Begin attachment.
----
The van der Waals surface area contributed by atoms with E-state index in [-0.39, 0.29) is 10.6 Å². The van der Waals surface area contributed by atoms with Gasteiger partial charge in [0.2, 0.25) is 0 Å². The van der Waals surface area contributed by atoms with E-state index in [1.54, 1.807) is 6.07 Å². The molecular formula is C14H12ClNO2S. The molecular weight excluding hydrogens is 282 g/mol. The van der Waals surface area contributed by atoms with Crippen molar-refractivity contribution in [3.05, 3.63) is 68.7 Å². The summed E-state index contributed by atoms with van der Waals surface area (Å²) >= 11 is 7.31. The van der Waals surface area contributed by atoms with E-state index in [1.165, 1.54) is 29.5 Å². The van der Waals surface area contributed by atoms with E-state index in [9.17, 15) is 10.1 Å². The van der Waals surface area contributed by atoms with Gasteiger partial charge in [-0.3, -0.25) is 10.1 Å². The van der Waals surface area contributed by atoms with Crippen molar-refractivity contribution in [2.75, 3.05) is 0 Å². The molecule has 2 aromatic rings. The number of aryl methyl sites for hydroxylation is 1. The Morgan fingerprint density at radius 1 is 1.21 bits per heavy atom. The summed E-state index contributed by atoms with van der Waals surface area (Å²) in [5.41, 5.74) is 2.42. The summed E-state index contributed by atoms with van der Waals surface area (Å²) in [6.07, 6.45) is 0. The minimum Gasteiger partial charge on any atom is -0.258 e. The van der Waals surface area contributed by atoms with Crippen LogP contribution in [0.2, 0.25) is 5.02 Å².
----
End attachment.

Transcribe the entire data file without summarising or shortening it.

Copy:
The van der Waals surface area contributed by atoms with E-state index in [-0.39, 0.29) is 10.6 Å². The van der Waals surface area contributed by atoms with Gasteiger partial charge in [0.2, 0.25) is 0 Å². The van der Waals surface area contributed by atoms with E-state index in [1.54, 1.807) is 6.07 Å². The molecular formula is C14H12ClNO2S. The molecular weight excluding hydrogens is 282 g/mol. The van der Waals surface area contributed by atoms with Crippen molar-refractivity contribution in [3.05, 3.63) is 68.7 Å². The summed E-state index contributed by atoms with van der Waals surface area (Å²) >= 11 is 7.31. The van der Waals surface area contributed by atoms with E-state index in [1.165, 1.54) is 29.5 Å². The van der Waals surface area contributed by atoms with E-state index in [9.17, 15) is 10.1 Å². The van der Waals surface area contributed by atoms with Gasteiger partial charge in [-0.3, -0.25) is 10.1 Å². The van der Waals surface area contributed by atoms with Crippen molar-refractivity contribution in [2.75, 3.05) is 0 Å². The molecule has 2 aromatic rings. The number of aryl methyl sites for hydroxylation is 1. The Morgan fingerprint density at radius 1 is 1.21 bits per heavy atom. The summed E-state index contributed by atoms with van der Waals surface area (Å²) in [5.41, 5.74) is 2.42. The summed E-state index contributed by atoms with van der Waals surface area (Å²) in [6.07, 6.45) is 0. The minimum Gasteiger partial charge on any atom is -0.258 e. The van der Waals surface area contributed by atoms with Crippen LogP contribution in [0.2, 0.25) is 5.02 Å².